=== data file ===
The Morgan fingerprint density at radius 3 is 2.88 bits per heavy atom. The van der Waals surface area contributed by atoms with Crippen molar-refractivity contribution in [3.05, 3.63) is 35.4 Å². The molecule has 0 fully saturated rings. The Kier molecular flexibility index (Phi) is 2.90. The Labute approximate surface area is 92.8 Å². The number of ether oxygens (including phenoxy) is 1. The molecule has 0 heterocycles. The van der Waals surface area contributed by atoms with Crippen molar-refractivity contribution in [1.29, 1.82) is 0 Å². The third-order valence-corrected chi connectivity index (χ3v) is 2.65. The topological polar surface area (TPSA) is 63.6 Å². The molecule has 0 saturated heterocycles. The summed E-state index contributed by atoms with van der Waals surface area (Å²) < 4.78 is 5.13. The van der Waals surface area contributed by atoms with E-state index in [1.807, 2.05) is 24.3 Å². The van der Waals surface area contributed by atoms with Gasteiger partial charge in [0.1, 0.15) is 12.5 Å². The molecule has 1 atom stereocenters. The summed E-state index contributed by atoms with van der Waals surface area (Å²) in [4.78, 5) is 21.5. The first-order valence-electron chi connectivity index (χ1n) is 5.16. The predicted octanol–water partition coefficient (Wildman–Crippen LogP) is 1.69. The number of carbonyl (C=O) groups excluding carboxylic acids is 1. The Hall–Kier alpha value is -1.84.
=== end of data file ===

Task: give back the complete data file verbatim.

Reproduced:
The Morgan fingerprint density at radius 3 is 2.88 bits per heavy atom. The van der Waals surface area contributed by atoms with Crippen molar-refractivity contribution in [3.05, 3.63) is 35.4 Å². The molecule has 0 fully saturated rings. The Kier molecular flexibility index (Phi) is 2.90. The Labute approximate surface area is 92.8 Å². The number of ether oxygens (including phenoxy) is 1. The molecule has 0 heterocycles. The van der Waals surface area contributed by atoms with Crippen molar-refractivity contribution in [1.29, 1.82) is 0 Å². The third-order valence-corrected chi connectivity index (χ3v) is 2.65. The topological polar surface area (TPSA) is 63.6 Å². The molecule has 0 saturated heterocycles. The summed E-state index contributed by atoms with van der Waals surface area (Å²) < 4.78 is 5.13. The van der Waals surface area contributed by atoms with E-state index in [1.807, 2.05) is 24.3 Å². The van der Waals surface area contributed by atoms with Gasteiger partial charge in [0.1, 0.15) is 12.5 Å². The molecule has 1 atom stereocenters. The summed E-state index contributed by atoms with van der Waals surface area (Å²) in [4.78, 5) is 21.5. The first-order valence-electron chi connectivity index (χ1n) is 5.16. The predicted octanol–water partition coefficient (Wildman–Crippen LogP) is 1.69. The number of carbonyl (C=O) groups excluding carboxylic acids is 1. The Hall–Kier alpha value is -1.84.